Tencent Will Distribute Nintendo Switch in China

Nintendo is poised to break into the Chinese console market thanks in part to a partnership with Tencent.

The Nintendo Switch will be making its way to China's console market thanks to a partnership with Tencent. The news comes in a recent report by Bloomberg, which also details how the decision affected stock prices.

The development was confirmed by a posting on the Guangdong provincial culture and tourism department website and by a Nintendo representative who said Tencent had applied for the sale of Switch hardware. Current reports state the system would ship in China with New Super Mario Bros U Deluxe, though it's possible other games would be included as well.

Following the news, Nintendo's share prices increased by 14%, which is the largest single increase since Pokemon GO debuted in 2016.

Companies who publish on the Switch also saw increases in their share prices, with Bandai Namco and Konami each seeing 3% increases.

The reason is twofold. China's console market is infamously difficult to break into because Chinese gamers tend to play more free mobile and PC games; there are even PC gaming cafes where consumers can rent a gaming unit.

Piracy is another issue that prevents consoles from being as successful there.

However, analysts say Nintendo could potentially be the first major game and hardware company to change this trend. Demand for Microsoft and Sony never rises very high, partly because content that sells well overseas, such as Grand Theft Auto, isn't allowed in China.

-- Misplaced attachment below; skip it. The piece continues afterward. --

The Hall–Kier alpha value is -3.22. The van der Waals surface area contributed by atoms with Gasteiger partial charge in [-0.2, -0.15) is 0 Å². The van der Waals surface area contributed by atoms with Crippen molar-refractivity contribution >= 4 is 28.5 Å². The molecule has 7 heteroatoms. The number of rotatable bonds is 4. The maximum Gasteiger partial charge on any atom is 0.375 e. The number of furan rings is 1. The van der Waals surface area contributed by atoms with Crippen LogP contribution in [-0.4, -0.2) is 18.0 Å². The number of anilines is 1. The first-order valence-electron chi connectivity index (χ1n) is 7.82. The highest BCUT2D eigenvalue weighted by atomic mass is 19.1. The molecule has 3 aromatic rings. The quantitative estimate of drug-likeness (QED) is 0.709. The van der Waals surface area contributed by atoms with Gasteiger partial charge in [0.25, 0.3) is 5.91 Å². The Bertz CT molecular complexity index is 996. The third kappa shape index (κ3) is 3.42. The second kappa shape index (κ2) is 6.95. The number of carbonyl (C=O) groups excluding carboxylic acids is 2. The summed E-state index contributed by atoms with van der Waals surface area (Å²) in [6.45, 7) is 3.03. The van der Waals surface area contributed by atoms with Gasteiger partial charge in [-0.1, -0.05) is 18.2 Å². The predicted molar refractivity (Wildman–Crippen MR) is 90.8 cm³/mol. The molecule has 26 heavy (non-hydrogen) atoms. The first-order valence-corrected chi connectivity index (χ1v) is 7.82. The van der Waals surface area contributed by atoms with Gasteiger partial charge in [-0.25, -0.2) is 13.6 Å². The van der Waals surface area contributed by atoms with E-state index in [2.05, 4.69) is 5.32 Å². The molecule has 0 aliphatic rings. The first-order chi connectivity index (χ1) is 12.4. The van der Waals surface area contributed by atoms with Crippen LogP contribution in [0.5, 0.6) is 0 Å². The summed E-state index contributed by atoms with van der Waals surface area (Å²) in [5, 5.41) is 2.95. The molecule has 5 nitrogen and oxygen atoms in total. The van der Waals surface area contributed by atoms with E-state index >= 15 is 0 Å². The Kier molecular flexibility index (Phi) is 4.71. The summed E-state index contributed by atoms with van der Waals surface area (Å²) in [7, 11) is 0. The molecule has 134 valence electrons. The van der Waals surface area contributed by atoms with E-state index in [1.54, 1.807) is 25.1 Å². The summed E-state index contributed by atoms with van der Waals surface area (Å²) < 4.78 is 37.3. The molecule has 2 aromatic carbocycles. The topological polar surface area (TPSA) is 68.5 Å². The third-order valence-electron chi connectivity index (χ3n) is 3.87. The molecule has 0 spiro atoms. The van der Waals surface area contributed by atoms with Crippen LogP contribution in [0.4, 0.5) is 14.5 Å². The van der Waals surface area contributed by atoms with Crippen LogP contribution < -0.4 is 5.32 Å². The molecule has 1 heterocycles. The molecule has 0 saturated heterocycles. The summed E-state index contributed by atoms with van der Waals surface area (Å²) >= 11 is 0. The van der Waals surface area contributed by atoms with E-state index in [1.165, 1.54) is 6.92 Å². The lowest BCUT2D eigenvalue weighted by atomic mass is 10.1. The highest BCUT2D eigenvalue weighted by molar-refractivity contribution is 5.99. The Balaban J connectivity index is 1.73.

Nintendo is mostly family friendly and at the very least has a wider range of offerings that would be acceptable to publish in China.

The other is its partnership with Tencent, a company which, though loathed by some in the West, acts as a sort of gatekeeper for China's gaming market.

Though some speculate moving into the Chinese market would help Nintendo boost lagging Switch sales, Nintendo president Shuntaro Furukawa remains realistic in his outlook:

Although the market for games in China is incredibly huge, the market for dedicated video game platforms is small. So even if we were to enter into China, the challenges we would face there certainly would not be simple ones.

Contributor

Josh Broadwell's gaming career began early--1993, to be exact--when he was introduced to the Super Nintendo and Super Mario World. Despite all the magnificent games the SNES and, later, the original PlayStation had to offer, it wasn't until the GameBoy Advance era that he finally discovered RPGs, which quickly became a favorite genre. He holds a BA in history, an MA in history, and is currently pursuing an MA in strategic communication.

Published Apr. 19th 2019

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